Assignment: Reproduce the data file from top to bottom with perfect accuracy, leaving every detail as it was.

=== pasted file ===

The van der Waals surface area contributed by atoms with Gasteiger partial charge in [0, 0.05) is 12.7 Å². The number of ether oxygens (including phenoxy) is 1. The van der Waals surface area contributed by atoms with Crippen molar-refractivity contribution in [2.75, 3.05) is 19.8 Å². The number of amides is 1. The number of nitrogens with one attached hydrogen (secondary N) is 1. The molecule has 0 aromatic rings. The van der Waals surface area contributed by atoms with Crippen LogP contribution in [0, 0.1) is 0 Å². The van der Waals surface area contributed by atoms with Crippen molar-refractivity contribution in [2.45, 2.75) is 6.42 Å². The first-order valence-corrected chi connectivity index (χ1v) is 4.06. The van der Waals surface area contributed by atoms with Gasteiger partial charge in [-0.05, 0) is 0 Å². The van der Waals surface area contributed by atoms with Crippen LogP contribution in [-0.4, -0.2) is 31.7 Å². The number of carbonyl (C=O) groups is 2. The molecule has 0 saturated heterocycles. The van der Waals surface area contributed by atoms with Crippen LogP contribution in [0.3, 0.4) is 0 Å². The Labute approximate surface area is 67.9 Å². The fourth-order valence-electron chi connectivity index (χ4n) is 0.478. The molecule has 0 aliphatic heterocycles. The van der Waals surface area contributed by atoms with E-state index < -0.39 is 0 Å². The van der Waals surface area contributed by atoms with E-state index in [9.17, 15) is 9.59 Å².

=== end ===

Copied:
The van der Waals surface area contributed by atoms with Gasteiger partial charge in [0, 0.05) is 12.7 Å². The number of ether oxygens (including phenoxy) is 1. The van der Waals surface area contributed by atoms with Crippen molar-refractivity contribution in [2.75, 3.05) is 19.8 Å². The number of amides is 1. The number of nitrogens with one attached hydrogen (secondary N) is 1. The molecule has 0 aromatic rings. The van der Waals surface area contributed by atoms with Crippen LogP contribution in [0, 0.1) is 0 Å². The van der Waals surface area contributed by atoms with Crippen molar-refractivity contribution in [2.45, 2.75) is 6.42 Å². The first-order valence-corrected chi connectivity index (χ1v) is 4.06. The van der Waals surface area contributed by atoms with Gasteiger partial charge in [-0.05, 0) is 0 Å². The van der Waals surface area contributed by atoms with Crippen LogP contribution in [-0.4, -0.2) is 31.7 Å². The number of carbonyl (C=O) groups is 2. The molecule has 0 saturated heterocycles. The van der Waals surface area contributed by atoms with Crippen LogP contribution in [0.3, 0.4) is 0 Å². The Labute approximate surface area is 67.9 Å². The fourth-order valence-electron chi connectivity index (χ4n) is 0.478. The molecule has 0 aliphatic heterocycles. The van der Waals surface area contributed by atoms with E-state index < -0.39 is 0 Å². The van der Waals surface area contributed by atoms with E-state index in [9.17, 15) is 9.59 Å².